If you’ve had a look at Tesla’s stock price chart, you will know that the stock is one of the most volatile around. Between mid-2017 and November last year, the stock traded in a massive 36% range between $250 and $380. Since then, the stock price fell 50%, to $180, before jumping 66% to $300. So why all the volatility?

Volatility results from uncertainty. When future earnings are reasonably predictable, a company’s share price will trade within a narrow range. However, when the future is unpredictable, stock price volatility is the only certainty. In Tesla’s case, opinions are deeply divided and strongly held – for several reasons

Reinventing the automobile

Tesla was founded in 2003, but its first vehicle, the Roadster, was only launched in 2008. The Model S, launched in 2012, put the company on the map with its impressive styling and features. The idea of an EV (electric vehicle) is not new, but Tesla made EVs cool.

Rather than simply electrifying the car, Tesla chose to redesign passenger cars from scratch. In addition, the company brought a new level of styling and sophistication to the car market and introduced innovative features not previously available.

Every time there is a software update, Tesla vehicles become more efficient and new features are added. This makes them the only car to actually get better with time. Tesla is also at the forefront of automated navigation.

Based on these factors, there is a lot to like about Tesla. But from an investors point of view, a company also needs to be profitable – something we will get to shortly.

Elon Musk

One of the biggest factors driving sentiment is Elon Musk, the founder and CEO of Tesla. Musk is an inspirational figure and is prepared to explore new frontiers that few others dare consider. He was one of the founders of PayPal and founded Space X and Solar City – all innovative, ground-breaking companies. He is widely considered as a visionary, and some investors would back anything he was involved in.

However, Musk is also seen by many as a liability. He has created a string of PR and legal issues for the company and had to be forced out of his role as chairman as well as CEO. He also sets unrealistic goals, which the company struggles to achieve.

Is Tesla an auto company or a tech company?

Another issue of contention is assigning Tesla to a sector. Automobile companies traditionally have very low margins – though earnings are relatively predictable. Tech companies have very high margins, but future earnings can be hard to predict. Auto companies trade on low valuations, while tech companies trade on much higher earnings multiples.

There are good arguments for viewing Tesla as a tech company, but at the end of the day, it is also still an auto company. So, we end up with a company with low margins, trading on a valuation that makes it comparable with tech companies. In this respect, it struggles to keep up and justify the loft valuations.


Most companies have fairly consistent margins. They may rise or fall gradually over time, or they may oscillate within a 2% range, but they don’t jump around. Tesla’s gross margin (sales minus cost of sales) is becoming more consistent, but unfortunately, it’s not very high at 16 to 18%.

When it comes to the operating margin, Tesla has never actually been profitable for a calendar year. The operating margin is also quite volatile, and the trend is not clear. It is edging closer to profitability, and over the most recent 12-month period the operating loss was just 2.8% of sales. The problem is that when margins are jumping around it's difficult to tell what will happen in the next 12 months.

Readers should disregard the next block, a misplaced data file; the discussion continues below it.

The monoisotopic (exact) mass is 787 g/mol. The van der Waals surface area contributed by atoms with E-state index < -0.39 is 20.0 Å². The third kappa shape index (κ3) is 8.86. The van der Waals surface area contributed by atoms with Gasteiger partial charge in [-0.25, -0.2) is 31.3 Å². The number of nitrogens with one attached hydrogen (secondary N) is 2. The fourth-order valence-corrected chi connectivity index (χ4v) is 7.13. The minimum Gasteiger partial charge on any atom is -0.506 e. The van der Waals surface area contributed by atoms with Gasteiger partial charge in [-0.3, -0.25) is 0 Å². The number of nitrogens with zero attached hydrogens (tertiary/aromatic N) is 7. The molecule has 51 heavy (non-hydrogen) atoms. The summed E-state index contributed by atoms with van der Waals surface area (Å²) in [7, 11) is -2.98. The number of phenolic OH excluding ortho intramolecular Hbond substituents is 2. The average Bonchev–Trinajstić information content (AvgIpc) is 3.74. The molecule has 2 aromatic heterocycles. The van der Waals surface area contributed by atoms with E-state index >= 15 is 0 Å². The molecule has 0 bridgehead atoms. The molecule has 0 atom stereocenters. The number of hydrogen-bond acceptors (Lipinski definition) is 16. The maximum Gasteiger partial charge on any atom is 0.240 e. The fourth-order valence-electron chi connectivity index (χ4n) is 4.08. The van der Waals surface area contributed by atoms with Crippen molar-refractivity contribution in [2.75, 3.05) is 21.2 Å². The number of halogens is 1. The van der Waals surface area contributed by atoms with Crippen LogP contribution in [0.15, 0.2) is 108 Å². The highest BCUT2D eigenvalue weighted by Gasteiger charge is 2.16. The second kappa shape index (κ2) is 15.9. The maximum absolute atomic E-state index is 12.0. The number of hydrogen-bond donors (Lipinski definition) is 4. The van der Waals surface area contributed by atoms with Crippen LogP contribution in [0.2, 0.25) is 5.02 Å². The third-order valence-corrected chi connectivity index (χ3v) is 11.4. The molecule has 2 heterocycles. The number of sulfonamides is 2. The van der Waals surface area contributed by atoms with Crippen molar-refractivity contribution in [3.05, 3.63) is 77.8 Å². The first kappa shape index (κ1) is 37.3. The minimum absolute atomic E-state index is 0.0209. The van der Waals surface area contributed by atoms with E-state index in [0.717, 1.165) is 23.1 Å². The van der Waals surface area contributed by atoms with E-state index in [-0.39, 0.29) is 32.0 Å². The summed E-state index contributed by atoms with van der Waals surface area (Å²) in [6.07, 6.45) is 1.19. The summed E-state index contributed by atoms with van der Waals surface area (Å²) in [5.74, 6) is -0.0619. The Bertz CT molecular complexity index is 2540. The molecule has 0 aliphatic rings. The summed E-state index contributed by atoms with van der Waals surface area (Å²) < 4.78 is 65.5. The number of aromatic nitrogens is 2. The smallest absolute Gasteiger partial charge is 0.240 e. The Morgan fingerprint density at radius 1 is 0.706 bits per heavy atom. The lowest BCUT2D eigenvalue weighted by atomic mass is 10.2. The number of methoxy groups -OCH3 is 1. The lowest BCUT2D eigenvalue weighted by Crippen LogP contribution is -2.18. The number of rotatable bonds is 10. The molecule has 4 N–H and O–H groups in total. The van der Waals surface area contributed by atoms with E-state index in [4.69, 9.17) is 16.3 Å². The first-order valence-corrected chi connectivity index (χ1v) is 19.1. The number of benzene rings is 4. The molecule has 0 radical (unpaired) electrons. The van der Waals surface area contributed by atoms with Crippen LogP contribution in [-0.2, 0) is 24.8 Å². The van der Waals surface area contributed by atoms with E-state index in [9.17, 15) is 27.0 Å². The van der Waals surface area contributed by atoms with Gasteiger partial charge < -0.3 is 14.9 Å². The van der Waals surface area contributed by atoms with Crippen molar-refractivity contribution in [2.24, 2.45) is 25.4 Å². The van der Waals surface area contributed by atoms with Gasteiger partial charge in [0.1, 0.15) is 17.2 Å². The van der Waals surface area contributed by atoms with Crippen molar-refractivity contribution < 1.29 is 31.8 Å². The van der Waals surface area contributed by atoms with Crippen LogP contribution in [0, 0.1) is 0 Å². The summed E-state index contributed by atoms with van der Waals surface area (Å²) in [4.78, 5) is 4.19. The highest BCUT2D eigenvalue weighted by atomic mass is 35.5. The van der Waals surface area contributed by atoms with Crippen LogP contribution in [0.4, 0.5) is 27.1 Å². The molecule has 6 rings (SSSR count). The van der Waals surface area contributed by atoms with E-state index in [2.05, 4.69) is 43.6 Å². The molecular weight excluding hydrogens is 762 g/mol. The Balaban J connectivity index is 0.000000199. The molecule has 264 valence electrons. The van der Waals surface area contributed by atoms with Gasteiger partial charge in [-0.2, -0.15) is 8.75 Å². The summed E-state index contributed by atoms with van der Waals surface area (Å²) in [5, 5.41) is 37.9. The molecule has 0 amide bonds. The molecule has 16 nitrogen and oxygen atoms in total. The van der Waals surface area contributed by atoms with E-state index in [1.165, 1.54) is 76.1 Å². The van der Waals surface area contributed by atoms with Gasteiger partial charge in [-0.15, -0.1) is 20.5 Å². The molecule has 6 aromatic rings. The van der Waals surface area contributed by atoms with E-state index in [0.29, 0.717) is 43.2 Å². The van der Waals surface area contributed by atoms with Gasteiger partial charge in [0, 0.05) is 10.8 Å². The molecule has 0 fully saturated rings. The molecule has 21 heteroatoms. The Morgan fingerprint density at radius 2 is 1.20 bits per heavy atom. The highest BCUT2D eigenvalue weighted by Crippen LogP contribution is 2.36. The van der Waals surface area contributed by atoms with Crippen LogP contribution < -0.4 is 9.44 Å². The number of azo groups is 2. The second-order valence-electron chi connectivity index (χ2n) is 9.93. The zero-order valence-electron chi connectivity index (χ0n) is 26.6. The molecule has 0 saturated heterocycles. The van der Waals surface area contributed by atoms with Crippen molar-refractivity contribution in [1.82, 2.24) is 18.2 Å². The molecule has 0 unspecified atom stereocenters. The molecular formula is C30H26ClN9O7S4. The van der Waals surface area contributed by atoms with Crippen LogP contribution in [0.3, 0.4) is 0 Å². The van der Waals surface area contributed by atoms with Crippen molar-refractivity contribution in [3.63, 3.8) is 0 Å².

Tesla should become profitable in the next few years, but just how much cash will be generated remains to be seen.

The lovers and the haters

The last, and possibly most important, dynamic is that there are two very passionate groups of people in the market; Tesla’s supporters and Tesla’s haters.

The permabulls believe that because Tesla sells very good cars, and because the world is moving toward renewable energy, Tesla will ultimately prosper. This group are prepared to support Tesla although it has lost money for 10 straight years. They see any dips in the price as an opportunity to buy.

The haters believe – very strongly – that Tesla’s business model is fundamentally flawed, and that it cannot be profitable no matter how many cars it sells. Some even believe the books have been cooked and the entire enterprise is a fraud.

Many in these two groups will never change their mind, regardless of what happens. This means they often hold leveraged positions, and when the price goes the wrong way, they become forced buyers and sellers. This increases volatility further.


There are not many stocks with as many dynamics as those driving Tesla’s share price. Nobody knows how this plays out, but it is worth noting that if the price falls far enough, one of the tech giants would probably buy the company. It is therefore unlikely to fall to zero, but how far it might fall is hard to tell.

With so much uncertainty, investing in Tesla for the long run is highly speculative. However, volatile stocks like Tesla make excellent trading vehicles, especially for CFD traders. You don’t need to have a long-term view to trade opportunistically. The trick is to enter when the price reaches extremes, and sentiment begins to turn. Don’t become fixated on being long or short – rather take the other side when either side is likely to be wrong.  

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